U.S. companies rely on Mexican manufacturers for goods ranging from automotive and aerospace parts, to avocados and other produce, to electronics and furniture. But the trucking system that transports these things across the border relies on an inefficient mix of paper, phone calls, faxes and too many stakeholders who drive up costs.
These snarls congesting border traffic are precisely why Nuvocargo founder and CEO Deepak Chhugani has raised a $5.3 million seed round for a managed marketplace for door to door freight transportation, serving trade routes between the United States and Mexico.
Investment came from both sides of the border. The round was co-led by Silicon Valley-based NFX and Mexico City-based ALLVP. And Nuvocargo marks the first deal for Antonia Rojas-Eing, the youngest female VC in Latin America, under ALLVP, which she joined earlier this year as a partner.
The seed round also saw participation from One Way Ventures, Maya Capital, Magma Partners, the co-founders of Rappi, the former CMO of Cabify and other angels. The total includes earlier backing from Y Combinator, when Nuvocargo existed under a different name.
Chhugani joined Y Combinator’s W18 class with a startup called The Lobby, which sought to connect job seekers to personalized coaches. He raised $1.2 million for the startup, but decided to pivot into logistics and work on Nuvocargo. The change in direction was fairly natural for the Ecuador-raised entrepreneur, who cited his family’s previous work in the Latin American logistics industry.
When the time came to pivot, Chhugani offered investors their money back. Some chose to leave, but Y Combinator elected to stay under the new promise of digitizing trucking between Mexico and the U.S. Nuvocargo says that the $5.3 million seed is its first round, and what they’ve raised to date. Investors who stayed in from The Lobby are part of this round for Nuvocargo.
Nuvocargo, which calls itself a modern managed marketplace for door to door freight transportation, has set up shop with fully bilingual teams in both New York and Mexico.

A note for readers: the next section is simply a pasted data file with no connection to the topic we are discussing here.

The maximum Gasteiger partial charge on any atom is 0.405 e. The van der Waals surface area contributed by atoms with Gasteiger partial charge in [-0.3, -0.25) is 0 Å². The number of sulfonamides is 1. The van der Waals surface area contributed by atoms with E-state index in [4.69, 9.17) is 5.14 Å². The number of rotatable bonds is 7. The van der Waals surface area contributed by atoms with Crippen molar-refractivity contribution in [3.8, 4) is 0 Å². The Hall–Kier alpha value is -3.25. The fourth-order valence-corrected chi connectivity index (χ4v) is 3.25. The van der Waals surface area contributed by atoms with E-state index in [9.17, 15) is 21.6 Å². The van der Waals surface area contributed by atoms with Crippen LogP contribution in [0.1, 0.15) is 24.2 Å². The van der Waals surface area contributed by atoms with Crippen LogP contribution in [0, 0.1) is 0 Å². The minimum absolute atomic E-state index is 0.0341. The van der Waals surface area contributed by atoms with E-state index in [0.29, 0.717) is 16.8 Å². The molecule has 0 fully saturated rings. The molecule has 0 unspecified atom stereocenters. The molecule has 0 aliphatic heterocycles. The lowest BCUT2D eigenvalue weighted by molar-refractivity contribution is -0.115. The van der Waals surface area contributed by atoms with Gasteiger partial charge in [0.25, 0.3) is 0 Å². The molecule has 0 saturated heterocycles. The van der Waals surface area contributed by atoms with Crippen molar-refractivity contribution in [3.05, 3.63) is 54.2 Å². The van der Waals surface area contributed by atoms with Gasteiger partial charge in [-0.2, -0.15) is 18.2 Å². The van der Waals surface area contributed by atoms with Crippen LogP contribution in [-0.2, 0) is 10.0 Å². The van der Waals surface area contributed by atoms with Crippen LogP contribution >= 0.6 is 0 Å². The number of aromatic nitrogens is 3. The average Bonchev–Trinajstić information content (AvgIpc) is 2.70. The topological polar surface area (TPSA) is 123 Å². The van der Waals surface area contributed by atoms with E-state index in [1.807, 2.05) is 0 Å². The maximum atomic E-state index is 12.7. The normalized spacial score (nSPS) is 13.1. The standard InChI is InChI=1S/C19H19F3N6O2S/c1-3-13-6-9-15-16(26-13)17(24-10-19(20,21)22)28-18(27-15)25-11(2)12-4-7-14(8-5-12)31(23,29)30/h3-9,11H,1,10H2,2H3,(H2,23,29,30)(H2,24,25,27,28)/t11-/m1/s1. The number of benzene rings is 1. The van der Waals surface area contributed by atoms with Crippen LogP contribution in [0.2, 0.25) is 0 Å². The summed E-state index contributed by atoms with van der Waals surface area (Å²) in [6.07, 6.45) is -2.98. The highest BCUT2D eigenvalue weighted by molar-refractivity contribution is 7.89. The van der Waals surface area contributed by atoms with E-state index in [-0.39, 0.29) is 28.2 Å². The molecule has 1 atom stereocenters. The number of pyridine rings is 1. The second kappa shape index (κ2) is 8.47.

Mexico is already one of the United States’ largest trade partners, and Chhugani predicts that relationship will only strengthen in the next decade. The U.S.-China trade war shows no signs of easing and tariffs have increased buying friction. With the 2018 United States-Mexico-Canada Agreement that aims to renegotiate NAFTA and uncertainty around coronavirus, Chhugani believes Mexico will become an even more attractive trade opportunity to capitalize on with Nuvocargo.
To the company’s knowledge, U.S.-Mexico trucking is within the top five biggest trade lanes in the world, with 6.5 million trucking shipments going between Mexico and the U.S. every year. Notably, 80% of all the goods transported between the U.S. and Mexico move by truck.
VCs have jumped on the freight and logistics opportunity as startups like NEXT Trucking, Convoy and Flexport secure hundreds of millions dollars from investors like Sequoia and SoftBank.
Now, smaller startups like Nuvocargo that specialize on specific routes and countries are focusing in regionally to bring online these systems that rely on paper, phone calls, faxes and spreadsheets to do business.
Nuvocargo’s free software digitizes the different steps with timestamps, geo tracking and document housing in a centralized cloud-based dashboard, providing a snapshot understanding of every step of a cross border shipment. Customers can request new shipments using Nuvocargo using a WhatsApp integration, email or SMS.
The 15-person startup wants to house the entire shipping process within its tracking software, simplifying the customer experience. The customer, Chhugani says, is any company that needs to move goods between Mexico and the U.S., and he notes that Nuvocargo is working with dozens of customers ranging from beverage companies to multi-billion-dollar corporations — though he declined to specify who.
Chhugani says that in a typical U.S.-Mexico cross-border trucking transaction, up to 12 stakeholders are involved in a single shipment, and that is too many. Multiple people on the U.S. side are procuring the trucks and managing customs, FDA inspection and warehouse storage. On the Mexico side there are even more entities handling scheduling and pick up for the trucking companies and drivers.
With the new seed funding, Nuvocargo will prioritize early hires in product, operations, finance and engineering in its New York and Mexico offices on its fully bilingual team.
Chhugani says he’s especially appreciative of the truck drivers that put themselves in harms way to ensure critical items are getting to the right destination, ensuring shelves are stocked. He says that in this uncertain time, Nuvocargo is working to give drivers predictable business near their homes, and pay them faster. “All of us as a society should be more appreciative of truck drivers and the trucking industry, because this is something that really fuels the economy in both the United States and in Mexico.”
In the current age of the coronavirus pandemic, Nuvocargo says it is focusing significant efforts on working with companies that are transporting essential goods to aid in the supply crisis.